A targeted and racist biochemically engineered disease is created in “The Nig in Me,” and capitalized upon by the racist Ku Klux Klan (KKK) organization. The disease was originally designed to target and kill the genes shared by African American people. The plague ends up backfiring on the same attackers, sending a less than subtle message to the reader that black people, regardless of the situation in which they find themselves, will always continue to prevail even in the darkest of times. It is a bleak message of hope. The racist plague unintentionally targets white people instead of its intended target, and the only survivors of the plague are those that have even the smallest amount of African DNA within their genes. Mosley describes racism as something that evolves, changes, and is eventually destroyed by the ones responsible for started it.
Mosley writes of a world where black people can find themselves surviving the racism of white people. Surviving those that want to murder them simply because of the color of their skin. In Devil in a Blue Dress, Easy Rawlins struggles, but continues to survive. He knows how to protect himself, and warily enjoys the support that his white employer provides him. Mosley writes of the situational racism he has experienced and watched personally. It shapes his own writing and the characters he forms are on the defensive, they are strong, young men that fight for their rightful place in a society that seeks to undermine them.
For example, in “The Nig in Me,” Harold, though losing his family to a corrupt and racist system years prior, and the threat of a new plague ends up surviving because of “a sizable portion of Negro blood in their veins” (Mosley, Futureland 346). The characters of each story still struggle for money and the life they want just like anyone. The protagonists from each story, Easy and Harold, have forged a home within the world where they do not feel like they are wanted. Mosley wants to create a world where his characters are black, yet feel at home, and they feel that they can survive, even when the world they live in works against them (Finding a Way Home: A Critical Assessment of Walter Mosley's Fiction, XI, 3-4).
Money is an ever present and urgent need and Mosley uses examples to show the racial divide within a society where corporations use people for their own gain. In “The Nig in Me,” he focuses on the potential reality of what a systemically racist future may hold. Corporations hold Harold’s culture and society close, taking the money that he needs to survive. In the future scenario, Harold desperately requires money, and if he cannot procure the money he needs, then he will die, or worse, lose everything. “Roving mobs of black and white ruffians were battling in the streets of the major American cities. Astonished Caucasians who survived the plague realized that there was a sizeable portion of Negro blood in their veins” (Mosley, Futureland 351).
The white antagonists in the story do not struggle like Harold does. He requires an identity card to live, which gets him access to places, and provides him with the basics of food and shelter. If that identity card were to be lost, Harold would not survive for long, finding himself forgotten or even ignored. “If I go off the force one more time, Sheila says she’ll pull the plug. Three times more and I’m White Noise” (351) Mosley uses this tension to demonstrate the financial desperation the characters feel. Money is a primary motivating element in each of Mosley’s works and the author demonstrates that fact by using monetary value as a focal point to create tension within each of the stories.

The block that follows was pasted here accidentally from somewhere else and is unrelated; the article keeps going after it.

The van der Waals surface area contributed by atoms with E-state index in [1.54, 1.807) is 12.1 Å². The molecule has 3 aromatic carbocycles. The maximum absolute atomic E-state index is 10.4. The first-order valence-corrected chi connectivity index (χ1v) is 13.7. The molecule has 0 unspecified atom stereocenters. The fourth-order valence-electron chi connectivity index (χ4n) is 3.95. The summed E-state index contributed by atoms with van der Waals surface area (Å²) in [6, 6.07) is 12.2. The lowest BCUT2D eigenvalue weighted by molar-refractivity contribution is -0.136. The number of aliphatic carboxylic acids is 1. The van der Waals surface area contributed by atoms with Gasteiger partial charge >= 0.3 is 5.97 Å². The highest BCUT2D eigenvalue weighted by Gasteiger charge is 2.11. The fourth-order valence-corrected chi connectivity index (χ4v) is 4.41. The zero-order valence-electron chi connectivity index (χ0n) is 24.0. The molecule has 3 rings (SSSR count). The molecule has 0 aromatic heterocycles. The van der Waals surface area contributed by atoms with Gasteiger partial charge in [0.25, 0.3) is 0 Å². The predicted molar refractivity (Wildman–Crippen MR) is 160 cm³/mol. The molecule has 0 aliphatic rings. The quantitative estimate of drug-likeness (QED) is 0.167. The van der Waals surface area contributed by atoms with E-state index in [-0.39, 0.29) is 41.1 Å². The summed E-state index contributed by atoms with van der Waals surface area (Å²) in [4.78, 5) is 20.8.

Mosley believes that the need for money forces people to work harder than they normally might. In Harold’s scenario, corporations actively work against the better interests of society and steal money from them. The plague that Harold survives was literally created by wealthy racists to kill all people of African American ancestry (Mosley, Futureland 336). ""World’s comin’ to an end.” Jamey said to his friend. “And ElectroDog wants to get the last dollar"" (346). Even at the end of the short story, companies are still fighting to gather more money. They create new products and toys for people in a consumerist scenario under the misperception that they desperately need them. In Harold’s view, he cannot do anything without the identity card, and he cannot get a replacement.
The Corporations in his life are mimicking the corporations that Mosley says exist today. In “The Nig in Me,” Mosley uses this fictional world to show how money has become scarcer, and how hard the people in the future will have to work in comparison to the people of the present day. In the fictional world of Mosley’s future corporations, society is divided into a fractured, parallel world of struggling black and white people: Each member of society either works to support “the System” or struggles to work in spite of it. Either way, those that struggle find themselves lost and forgotten. (Conversations with Walter Mosley, 103). This scenario of sacrificing lives for money can also be reflected in the past.
Pressure from large corporate interests play a role in Mosley’s work. In Devil in a Blue Dress, the theme of money has the applied pressure from racism of the time. “The law,"" he (Easy) continued, ""is made by the rich people so that the poor people can't get ahead...” This is a common thread in the author’s work and since the novel is set in the 1940’s, even a small amount of money plays an important role in comparison to the present or in the world of “The Nig in Me’s.” Easy Rawlins is fighting for every last dollar, using each to get further into his business of finding what he set out for. What today’s society would consider a small amount of money is a foreign concept to Easy Rawlins, because that is what can be found in a rich man’s wallet.